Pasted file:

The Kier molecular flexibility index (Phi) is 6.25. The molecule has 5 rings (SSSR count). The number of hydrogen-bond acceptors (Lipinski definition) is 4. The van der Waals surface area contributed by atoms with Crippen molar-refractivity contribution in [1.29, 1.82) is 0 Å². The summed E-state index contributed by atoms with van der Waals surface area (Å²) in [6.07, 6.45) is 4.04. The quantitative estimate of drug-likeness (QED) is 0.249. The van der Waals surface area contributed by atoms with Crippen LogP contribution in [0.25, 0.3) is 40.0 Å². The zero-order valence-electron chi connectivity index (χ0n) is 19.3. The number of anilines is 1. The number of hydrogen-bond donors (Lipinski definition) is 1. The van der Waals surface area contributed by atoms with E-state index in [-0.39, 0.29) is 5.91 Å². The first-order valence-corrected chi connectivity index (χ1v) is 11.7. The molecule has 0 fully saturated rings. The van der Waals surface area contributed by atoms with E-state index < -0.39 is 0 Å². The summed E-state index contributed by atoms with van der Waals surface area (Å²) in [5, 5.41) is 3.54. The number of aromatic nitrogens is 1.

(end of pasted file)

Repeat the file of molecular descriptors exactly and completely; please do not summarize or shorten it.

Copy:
The Kier molecular flexibility index (Phi) is 6.25. The molecule has 5 rings (SSSR count). The number of hydrogen-bond acceptors (Lipinski definition) is 4. The van der Waals surface area contributed by atoms with Crippen molar-refractivity contribution in [1.29, 1.82) is 0 Å². The summed E-state index contributed by atoms with van der Waals surface area (Å²) in [6.07, 6.45) is 4.04. The quantitative estimate of drug-likeness (QED) is 0.249. The van der Waals surface area contributed by atoms with Crippen LogP contribution in [0.25, 0.3) is 40.0 Å². The zero-order valence-electron chi connectivity index (χ0n) is 19.3. The number of anilines is 1. The number of hydrogen-bond donors (Lipinski definition) is 1. The van der Waals surface area contributed by atoms with E-state index in [-0.39, 0.29) is 5.91 Å². The first-order valence-corrected chi connectivity index (χ1v) is 11.7. The molecule has 0 fully saturated rings. The van der Waals surface area contributed by atoms with E-state index < -0.39 is 0 Å². The summed E-state index contributed by atoms with van der Waals surface area (Å²) in [5, 5.41) is 3.54. The number of aromatic nitrogens is 1.